• Overlapping a wheel. When a rider, who is sitting behind another, has their front wheel overlapping the back wheel of the rider in front. This causes problems if the rider in front has to swerve to the side for some reason. If this happens the two wheels can collide and the rider behind can find it difficult to stay upright. To avoid this simply don’t overlap a back wheel.
• Overcompensating movements. If a rider near the front of a bunch makes an unexpected movement, either sideways or by grabbing the brakes, the rider behind reacts to it and instinctively adds a bit onto it. The next rider does the same, the next the same and so on. By the time this movement reaches the back of the bunch the small movement becomes a large movement causing riders to collide with each other or forcing riders onto the wrong side of the road. These movements are usually sideways and are known as ‘switches’. The best way to avoid this is for everyone to avoid any sudden movements, particularly near the front of the bunch. However, sometimes these movements cannot be avoided and so it is always best to look a few riders ahead and predict these switches coming down the bunch and try to move in a slower and more predictable way as they approach you.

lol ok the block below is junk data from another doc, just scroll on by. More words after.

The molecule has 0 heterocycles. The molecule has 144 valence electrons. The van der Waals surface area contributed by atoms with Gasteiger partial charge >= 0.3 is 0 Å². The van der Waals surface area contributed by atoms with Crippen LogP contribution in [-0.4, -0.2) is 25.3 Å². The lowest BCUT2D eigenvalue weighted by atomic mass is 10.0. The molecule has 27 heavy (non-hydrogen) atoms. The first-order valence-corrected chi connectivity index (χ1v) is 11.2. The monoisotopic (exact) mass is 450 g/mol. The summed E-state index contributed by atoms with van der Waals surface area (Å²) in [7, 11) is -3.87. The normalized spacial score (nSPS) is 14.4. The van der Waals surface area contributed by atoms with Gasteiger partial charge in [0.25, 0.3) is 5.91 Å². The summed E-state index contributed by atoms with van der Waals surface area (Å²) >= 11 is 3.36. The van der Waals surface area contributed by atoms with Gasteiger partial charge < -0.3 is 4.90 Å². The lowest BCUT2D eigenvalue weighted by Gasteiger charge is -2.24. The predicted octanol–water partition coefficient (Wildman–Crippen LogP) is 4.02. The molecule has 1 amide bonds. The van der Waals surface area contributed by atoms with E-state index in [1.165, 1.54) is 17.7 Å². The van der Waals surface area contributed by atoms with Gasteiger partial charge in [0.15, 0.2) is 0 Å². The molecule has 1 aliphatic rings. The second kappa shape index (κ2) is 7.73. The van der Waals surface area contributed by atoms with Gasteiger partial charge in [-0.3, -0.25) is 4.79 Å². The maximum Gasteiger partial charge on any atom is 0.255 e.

In the big sprint finishes of the Tour de France and other pro races, when the pressure is on and riders are riding very close to each other switches can easily happen, and are responsible for the majority of crashes in big sprint finishes.
• Riding beyond your limits. Inexperienced riders who ride closer to other riders than they can cope with can also cause problems. Only ride as close to other riders as you feel comfortable doing. The riders around you may be very experienced and can ride closely with ease. With practice you will feel more comfortable riding closer to other riders.
• Lack of concentration. All of the problems above can be exaggerated by lack of concentration. This can be for many reasons, including tiredness. Always remain aware of what is going on around you in the bunch and eat and drink appropriately to avoid becoming over tired. Towards the end of a long ride look out for signs of tiredness and lack of concentration in others; slow reactions, more erratic movements than usual, dropping their head, locking their elbows to name but a few, and be aware that they will react more slowly than usual.
When riding in a bunch you have different responsibilities depending on where you are riding, at the front, in the middle or at the back.
Riding at the front
The most important member(s) of the bunch at any one time are those at the front. They are the eyes of the bunch as everyone else’s view is obstructed by them. It is down to them to spot dangers in good time and ensure everyone in the bunch avoids the danger.
If the rider(s) at the front spot a pothole, poor road surface or obstacle such as a large stone or brick, with plenty of time they should: